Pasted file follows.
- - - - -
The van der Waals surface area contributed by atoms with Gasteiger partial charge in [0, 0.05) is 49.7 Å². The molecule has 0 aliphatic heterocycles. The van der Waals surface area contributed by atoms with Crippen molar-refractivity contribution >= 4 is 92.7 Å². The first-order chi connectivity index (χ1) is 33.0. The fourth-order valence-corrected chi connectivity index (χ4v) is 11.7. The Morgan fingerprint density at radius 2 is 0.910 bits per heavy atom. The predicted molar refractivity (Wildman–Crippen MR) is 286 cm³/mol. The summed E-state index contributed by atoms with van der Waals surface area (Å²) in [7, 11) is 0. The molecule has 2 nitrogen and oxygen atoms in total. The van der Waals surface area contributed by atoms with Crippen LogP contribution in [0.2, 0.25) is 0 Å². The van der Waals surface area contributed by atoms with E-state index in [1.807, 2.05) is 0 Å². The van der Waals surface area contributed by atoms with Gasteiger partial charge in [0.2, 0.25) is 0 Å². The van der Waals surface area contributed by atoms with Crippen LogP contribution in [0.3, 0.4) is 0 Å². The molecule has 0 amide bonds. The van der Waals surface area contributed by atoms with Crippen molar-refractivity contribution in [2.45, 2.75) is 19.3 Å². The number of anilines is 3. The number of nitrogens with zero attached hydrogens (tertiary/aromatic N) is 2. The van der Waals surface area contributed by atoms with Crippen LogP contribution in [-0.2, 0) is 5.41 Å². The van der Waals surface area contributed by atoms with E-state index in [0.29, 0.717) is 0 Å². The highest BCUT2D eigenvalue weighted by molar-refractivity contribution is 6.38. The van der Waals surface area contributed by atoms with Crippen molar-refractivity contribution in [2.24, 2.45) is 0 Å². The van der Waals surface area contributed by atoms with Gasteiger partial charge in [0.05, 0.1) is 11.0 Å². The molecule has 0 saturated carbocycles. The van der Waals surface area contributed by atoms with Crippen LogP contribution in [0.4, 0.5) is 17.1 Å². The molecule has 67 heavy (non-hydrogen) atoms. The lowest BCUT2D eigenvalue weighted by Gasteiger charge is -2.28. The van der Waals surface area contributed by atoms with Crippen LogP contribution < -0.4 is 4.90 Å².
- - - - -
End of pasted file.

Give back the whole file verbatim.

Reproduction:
The van der Waals surface area contributed by atoms with Gasteiger partial charge in [0, 0.05) is 49.7 Å². The molecule has 0 aliphatic heterocycles. The van der Waals surface area contributed by atoms with Crippen molar-refractivity contribution >= 4 is 92.7 Å². The first-order chi connectivity index (χ1) is 33.0. The fourth-order valence-corrected chi connectivity index (χ4v) is 11.7. The Morgan fingerprint density at radius 2 is 0.910 bits per heavy atom. The predicted molar refractivity (Wildman–Crippen MR) is 286 cm³/mol. The summed E-state index contributed by atoms with van der Waals surface area (Å²) in [7, 11) is 0. The molecule has 2 nitrogen and oxygen atoms in total. The van der Waals surface area contributed by atoms with Crippen LogP contribution in [0.2, 0.25) is 0 Å². The van der Waals surface area contributed by atoms with E-state index in [1.807, 2.05) is 0 Å². The van der Waals surface area contributed by atoms with Gasteiger partial charge in [0.2, 0.25) is 0 Å². The van der Waals surface area contributed by atoms with Crippen LogP contribution in [0.3, 0.4) is 0 Å². The molecule has 0 amide bonds. The van der Waals surface area contributed by atoms with Crippen molar-refractivity contribution in [2.45, 2.75) is 19.3 Å². The number of anilines is 3. The number of nitrogens with zero attached hydrogens (tertiary/aromatic N) is 2. The van der Waals surface area contributed by atoms with Crippen LogP contribution in [-0.2, 0) is 5.41 Å². The van der Waals surface area contributed by atoms with E-state index in [0.29, 0.717) is 0 Å². The highest BCUT2D eigenvalue weighted by molar-refractivity contribution is 6.38. The van der Waals surface area contributed by atoms with Crippen molar-refractivity contribution in [2.24, 2.45) is 0 Å². The van der Waals surface area contributed by atoms with Gasteiger partial charge in [0.05, 0.1) is 11.0 Å². The molecule has 0 saturated carbocycles. The van der Waals surface area contributed by atoms with Crippen LogP contribution in [0.4, 0.5) is 17.1 Å². The molecule has 67 heavy (non-hydrogen) atoms. The lowest BCUT2D eigenvalue weighted by Gasteiger charge is -2.28. The van der Waals surface area contributed by atoms with Crippen LogP contribution < -0.4 is 4.90 Å².